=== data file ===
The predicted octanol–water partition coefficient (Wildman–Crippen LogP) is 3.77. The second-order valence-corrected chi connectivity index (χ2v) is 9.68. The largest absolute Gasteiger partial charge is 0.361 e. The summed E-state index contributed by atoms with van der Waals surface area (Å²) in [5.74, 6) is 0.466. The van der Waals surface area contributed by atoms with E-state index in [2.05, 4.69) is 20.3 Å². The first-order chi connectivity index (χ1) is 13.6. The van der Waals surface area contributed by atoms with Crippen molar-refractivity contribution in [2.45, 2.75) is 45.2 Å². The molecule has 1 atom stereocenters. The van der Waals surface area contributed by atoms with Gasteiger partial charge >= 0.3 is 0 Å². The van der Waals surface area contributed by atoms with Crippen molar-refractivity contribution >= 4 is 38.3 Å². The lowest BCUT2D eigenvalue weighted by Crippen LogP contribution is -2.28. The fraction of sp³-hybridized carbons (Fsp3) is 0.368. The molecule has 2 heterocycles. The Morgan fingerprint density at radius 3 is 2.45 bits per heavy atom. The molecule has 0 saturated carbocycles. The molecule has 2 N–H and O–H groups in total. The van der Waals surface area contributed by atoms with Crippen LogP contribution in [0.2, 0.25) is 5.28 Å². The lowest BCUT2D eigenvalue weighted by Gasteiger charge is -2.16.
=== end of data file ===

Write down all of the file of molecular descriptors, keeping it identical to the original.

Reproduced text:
The predicted octanol–water partition coefficient (Wildman–Crippen LogP) is 3.77. The second-order valence-corrected chi connectivity index (χ2v) is 9.68. The largest absolute Gasteiger partial charge is 0.361 e. The summed E-state index contributed by atoms with van der Waals surface area (Å²) in [5.74, 6) is 0.466. The van der Waals surface area contributed by atoms with E-state index in [2.05, 4.69) is 20.3 Å². The first-order chi connectivity index (χ1) is 13.6. The van der Waals surface area contributed by atoms with Crippen molar-refractivity contribution in [2.45, 2.75) is 45.2 Å². The molecule has 1 atom stereocenters. The van der Waals surface area contributed by atoms with Gasteiger partial charge >= 0.3 is 0 Å². The van der Waals surface area contributed by atoms with Crippen molar-refractivity contribution >= 4 is 38.3 Å². The lowest BCUT2D eigenvalue weighted by Crippen LogP contribution is -2.28. The fraction of sp³-hybridized carbons (Fsp3) is 0.368. The molecule has 2 heterocycles. The Morgan fingerprint density at radius 3 is 2.45 bits per heavy atom. The molecule has 0 saturated carbocycles. The molecule has 2 N–H and O–H groups in total. The van der Waals surface area contributed by atoms with Crippen LogP contribution in [0.2, 0.25) is 5.28 Å². The lowest BCUT2D eigenvalue weighted by Gasteiger charge is -2.16.